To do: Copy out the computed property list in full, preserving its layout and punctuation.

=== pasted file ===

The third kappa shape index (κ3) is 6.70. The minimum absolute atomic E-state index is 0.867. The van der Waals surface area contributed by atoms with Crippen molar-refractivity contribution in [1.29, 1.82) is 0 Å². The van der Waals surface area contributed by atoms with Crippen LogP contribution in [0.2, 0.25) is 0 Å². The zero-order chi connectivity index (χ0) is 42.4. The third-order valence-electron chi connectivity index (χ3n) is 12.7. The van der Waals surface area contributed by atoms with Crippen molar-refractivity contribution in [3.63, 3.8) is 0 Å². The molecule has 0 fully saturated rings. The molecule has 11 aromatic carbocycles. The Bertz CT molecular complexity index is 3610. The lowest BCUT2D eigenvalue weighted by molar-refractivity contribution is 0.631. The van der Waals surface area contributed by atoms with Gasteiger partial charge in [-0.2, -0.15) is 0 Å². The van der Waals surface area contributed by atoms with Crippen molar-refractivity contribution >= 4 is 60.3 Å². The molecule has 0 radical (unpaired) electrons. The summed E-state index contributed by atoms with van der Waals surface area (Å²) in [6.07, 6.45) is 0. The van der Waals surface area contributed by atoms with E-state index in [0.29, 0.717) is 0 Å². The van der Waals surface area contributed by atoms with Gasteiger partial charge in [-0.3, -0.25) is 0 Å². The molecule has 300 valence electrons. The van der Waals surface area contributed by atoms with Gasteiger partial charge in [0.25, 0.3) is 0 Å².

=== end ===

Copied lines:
The third kappa shape index (κ3) is 6.70. The minimum absolute atomic E-state index is 0.867. The van der Waals surface area contributed by atoms with Crippen molar-refractivity contribution in [1.29, 1.82) is 0 Å². The van der Waals surface area contributed by atoms with Crippen LogP contribution in [0.2, 0.25) is 0 Å². The zero-order chi connectivity index (χ0) is 42.4. The third-order valence-electron chi connectivity index (χ3n) is 12.7. The van der Waals surface area contributed by atoms with Crippen molar-refractivity contribution in [3.63, 3.8) is 0 Å². The molecule has 0 fully saturated rings. The molecule has 11 aromatic carbocycles. The Bertz CT molecular complexity index is 3610. The lowest BCUT2D eigenvalue weighted by molar-refractivity contribution is 0.631. The van der Waals surface area contributed by atoms with Gasteiger partial charge in [-0.2, -0.15) is 0 Å². The van der Waals surface area contributed by atoms with Crippen molar-refractivity contribution >= 4 is 60.3 Å². The molecule has 0 radical (unpaired) electrons. The summed E-state index contributed by atoms with van der Waals surface area (Å²) in [6.07, 6.45) is 0. The van der Waals surface area contributed by atoms with E-state index in [0.29, 0.717) is 0 Å². The van der Waals surface area contributed by atoms with Gasteiger partial charge in [-0.3, -0.25) is 0 Å². The molecule has 300 valence electrons. The van der Waals surface area contributed by atoms with Gasteiger partial charge in [0.25, 0.3) is 0 Å².